George Akerlof

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George Akerlof

An American economist and academic born in 1940. He is most noted for his work on information asymmetry, which summarizes how economic actors use and share information in order to gain advantages in the market. Akerlof argues, contrary to neo-classical economics, that markets usually are inefficient because information is not spread evenly. He shared the Nobel Prize for Economics in 2001 for this work. Akerlof has also been noted for his work on the social effects of economic choices, particularly with regard to the availability of contraceptives and legal abortion.
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Phishing for Phools: The Economics of Manipulation and Deception, by George A. Akerlof and Robert J.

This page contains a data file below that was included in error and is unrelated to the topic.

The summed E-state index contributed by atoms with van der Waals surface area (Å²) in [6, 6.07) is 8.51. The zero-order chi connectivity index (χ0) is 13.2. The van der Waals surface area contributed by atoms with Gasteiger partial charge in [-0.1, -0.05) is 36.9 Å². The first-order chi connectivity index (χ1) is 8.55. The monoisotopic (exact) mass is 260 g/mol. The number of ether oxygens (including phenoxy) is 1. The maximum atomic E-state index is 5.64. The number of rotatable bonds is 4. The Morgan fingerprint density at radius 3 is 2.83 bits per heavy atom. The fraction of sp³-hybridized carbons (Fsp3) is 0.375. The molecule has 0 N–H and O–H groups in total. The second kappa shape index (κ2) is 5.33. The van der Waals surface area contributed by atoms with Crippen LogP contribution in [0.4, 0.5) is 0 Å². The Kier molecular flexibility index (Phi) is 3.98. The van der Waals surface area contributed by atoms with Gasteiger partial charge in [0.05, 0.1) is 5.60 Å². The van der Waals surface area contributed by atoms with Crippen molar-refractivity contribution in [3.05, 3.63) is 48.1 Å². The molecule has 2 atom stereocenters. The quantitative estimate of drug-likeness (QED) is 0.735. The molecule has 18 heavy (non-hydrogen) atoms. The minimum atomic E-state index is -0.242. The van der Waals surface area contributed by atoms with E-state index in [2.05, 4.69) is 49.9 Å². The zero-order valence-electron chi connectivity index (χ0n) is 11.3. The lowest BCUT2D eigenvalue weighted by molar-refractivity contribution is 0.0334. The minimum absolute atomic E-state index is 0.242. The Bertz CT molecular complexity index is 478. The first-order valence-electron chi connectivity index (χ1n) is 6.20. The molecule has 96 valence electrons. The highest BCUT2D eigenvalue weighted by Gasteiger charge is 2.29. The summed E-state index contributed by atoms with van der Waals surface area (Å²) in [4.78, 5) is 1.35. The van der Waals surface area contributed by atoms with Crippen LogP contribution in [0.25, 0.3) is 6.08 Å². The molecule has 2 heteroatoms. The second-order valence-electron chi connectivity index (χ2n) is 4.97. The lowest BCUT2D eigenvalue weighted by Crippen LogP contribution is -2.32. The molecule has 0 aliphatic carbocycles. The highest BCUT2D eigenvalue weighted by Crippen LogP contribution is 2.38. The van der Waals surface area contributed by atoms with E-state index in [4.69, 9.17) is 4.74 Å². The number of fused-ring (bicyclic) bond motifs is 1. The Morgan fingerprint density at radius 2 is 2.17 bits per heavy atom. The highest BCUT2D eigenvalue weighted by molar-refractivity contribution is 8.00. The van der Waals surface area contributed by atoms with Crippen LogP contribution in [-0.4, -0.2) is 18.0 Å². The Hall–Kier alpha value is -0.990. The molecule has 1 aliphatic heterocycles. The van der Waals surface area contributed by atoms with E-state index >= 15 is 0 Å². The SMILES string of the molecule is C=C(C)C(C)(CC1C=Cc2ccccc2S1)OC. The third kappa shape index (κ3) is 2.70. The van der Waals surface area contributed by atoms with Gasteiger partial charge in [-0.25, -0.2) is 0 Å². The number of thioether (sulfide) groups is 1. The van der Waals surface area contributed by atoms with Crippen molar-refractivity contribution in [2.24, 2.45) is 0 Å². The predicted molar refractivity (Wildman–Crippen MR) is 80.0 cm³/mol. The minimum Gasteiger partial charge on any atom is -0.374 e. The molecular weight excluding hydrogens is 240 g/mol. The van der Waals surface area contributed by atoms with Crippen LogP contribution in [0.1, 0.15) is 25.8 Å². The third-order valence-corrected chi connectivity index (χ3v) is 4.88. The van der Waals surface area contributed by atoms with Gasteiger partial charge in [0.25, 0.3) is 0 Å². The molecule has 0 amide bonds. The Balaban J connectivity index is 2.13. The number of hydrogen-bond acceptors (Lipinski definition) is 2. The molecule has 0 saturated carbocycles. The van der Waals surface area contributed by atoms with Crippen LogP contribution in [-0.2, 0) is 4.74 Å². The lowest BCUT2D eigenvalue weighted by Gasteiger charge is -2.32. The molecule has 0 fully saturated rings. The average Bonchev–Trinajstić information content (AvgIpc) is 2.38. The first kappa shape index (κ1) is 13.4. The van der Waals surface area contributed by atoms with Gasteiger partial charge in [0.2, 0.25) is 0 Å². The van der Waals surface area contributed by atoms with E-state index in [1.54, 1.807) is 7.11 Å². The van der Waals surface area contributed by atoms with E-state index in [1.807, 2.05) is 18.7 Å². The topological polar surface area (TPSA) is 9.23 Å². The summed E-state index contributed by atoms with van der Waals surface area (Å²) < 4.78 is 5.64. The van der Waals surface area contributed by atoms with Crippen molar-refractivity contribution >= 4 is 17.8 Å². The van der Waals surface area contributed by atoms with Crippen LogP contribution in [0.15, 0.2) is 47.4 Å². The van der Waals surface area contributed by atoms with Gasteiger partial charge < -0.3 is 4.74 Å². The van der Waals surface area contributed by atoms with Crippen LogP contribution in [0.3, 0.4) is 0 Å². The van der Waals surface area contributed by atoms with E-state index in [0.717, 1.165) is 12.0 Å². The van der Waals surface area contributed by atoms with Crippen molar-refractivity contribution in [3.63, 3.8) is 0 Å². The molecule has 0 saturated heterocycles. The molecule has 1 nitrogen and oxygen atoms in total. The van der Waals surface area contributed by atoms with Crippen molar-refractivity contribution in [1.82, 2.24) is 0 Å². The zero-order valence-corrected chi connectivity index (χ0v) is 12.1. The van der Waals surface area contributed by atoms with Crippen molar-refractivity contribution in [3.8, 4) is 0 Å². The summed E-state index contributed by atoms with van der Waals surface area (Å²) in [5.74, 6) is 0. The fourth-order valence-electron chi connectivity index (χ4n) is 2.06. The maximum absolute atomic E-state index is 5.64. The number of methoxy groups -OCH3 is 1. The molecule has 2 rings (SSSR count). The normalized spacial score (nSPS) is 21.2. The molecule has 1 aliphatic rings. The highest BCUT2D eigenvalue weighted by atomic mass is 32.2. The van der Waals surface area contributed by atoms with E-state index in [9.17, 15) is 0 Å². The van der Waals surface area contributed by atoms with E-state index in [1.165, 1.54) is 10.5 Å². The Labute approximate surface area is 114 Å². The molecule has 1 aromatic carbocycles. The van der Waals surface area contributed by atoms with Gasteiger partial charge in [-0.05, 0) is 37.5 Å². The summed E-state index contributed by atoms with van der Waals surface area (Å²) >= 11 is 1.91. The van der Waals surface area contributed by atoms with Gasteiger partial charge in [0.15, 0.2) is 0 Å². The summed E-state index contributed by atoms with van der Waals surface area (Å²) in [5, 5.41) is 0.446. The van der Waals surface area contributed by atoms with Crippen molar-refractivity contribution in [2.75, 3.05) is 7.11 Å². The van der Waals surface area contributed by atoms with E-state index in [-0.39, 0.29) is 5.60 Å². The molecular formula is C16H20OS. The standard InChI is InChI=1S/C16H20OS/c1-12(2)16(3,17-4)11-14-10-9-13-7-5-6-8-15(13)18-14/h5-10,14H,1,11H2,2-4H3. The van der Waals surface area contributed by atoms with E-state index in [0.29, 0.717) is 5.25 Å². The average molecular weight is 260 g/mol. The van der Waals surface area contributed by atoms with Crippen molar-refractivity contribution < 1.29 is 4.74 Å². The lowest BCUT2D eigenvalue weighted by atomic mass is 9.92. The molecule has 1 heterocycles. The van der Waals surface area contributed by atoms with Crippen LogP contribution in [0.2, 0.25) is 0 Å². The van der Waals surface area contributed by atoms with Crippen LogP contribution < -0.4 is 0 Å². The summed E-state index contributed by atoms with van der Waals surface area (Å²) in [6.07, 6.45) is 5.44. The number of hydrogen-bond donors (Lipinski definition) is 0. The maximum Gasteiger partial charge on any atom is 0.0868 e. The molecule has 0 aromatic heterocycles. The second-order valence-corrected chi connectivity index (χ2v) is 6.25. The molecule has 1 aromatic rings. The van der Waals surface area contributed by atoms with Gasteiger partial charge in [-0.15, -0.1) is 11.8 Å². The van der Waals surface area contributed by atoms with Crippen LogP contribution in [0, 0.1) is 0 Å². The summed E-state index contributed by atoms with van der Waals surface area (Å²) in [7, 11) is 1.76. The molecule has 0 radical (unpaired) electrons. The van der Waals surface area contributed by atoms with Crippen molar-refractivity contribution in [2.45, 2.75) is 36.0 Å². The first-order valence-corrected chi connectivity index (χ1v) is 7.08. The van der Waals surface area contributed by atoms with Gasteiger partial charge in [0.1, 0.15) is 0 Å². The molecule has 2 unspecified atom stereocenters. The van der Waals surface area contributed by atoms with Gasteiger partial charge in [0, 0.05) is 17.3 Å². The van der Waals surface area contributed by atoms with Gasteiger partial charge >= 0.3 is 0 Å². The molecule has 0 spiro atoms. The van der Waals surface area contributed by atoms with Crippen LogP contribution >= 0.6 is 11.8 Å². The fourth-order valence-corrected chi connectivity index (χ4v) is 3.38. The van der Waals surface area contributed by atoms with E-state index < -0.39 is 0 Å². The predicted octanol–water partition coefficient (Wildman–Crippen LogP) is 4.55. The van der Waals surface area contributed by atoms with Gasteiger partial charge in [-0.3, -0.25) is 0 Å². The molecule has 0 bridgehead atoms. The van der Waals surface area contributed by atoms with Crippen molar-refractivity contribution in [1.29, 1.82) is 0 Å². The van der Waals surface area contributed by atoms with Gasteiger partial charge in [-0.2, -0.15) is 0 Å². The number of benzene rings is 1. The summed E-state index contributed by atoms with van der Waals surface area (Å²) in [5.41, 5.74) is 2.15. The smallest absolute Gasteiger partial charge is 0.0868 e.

George A. Akerlof is a faculty member of Georgetown University, Washington D.C.
George A. Akerlof; IDENTITY ECONOMICS; Princeton University Press (Business and Finance) $24.95 ISBN: 9780691146485
The six-strong shortlist is comprised of: Animal Spirits: How Human Psychology Drives the Economy, and Why It Matters for Global Capitalism by George A. Akerlof & Robert J.
The literature on economics of information and libraries may consist of the following areas: asymmetric information (e.g., George A. Akerlof, 1970; A.
Some important theories are represented by the works of three economists, George A. Akerlof, A.
Stiglitz of Columbia University, NBER Director George A. Akerlof of the University of California, Berkeley, and former NBER researcher A.
Such social identities define people and how they should behave, both among themselves and toward outsiders, hold Brookings economists George A. Akerlof and Rachel E.
George A. Akerlof (author); IDENTITY ECONOMICS; Princeton University Press (Business and Finance, Business and Finance, Business & Economics) $24.95 ISBN: 9780691146485
North, Reinhard Selten, George A. Akerlof, Vernon L.
"Behavioral Macroeconomics and Macroeconomic Behavior" by George A. Akerlof and "Information and the Change in the Paradigm in Economics" by Joseph E.
Project Directors George A. Akerlof, University of California, Berkeley, and Robert J.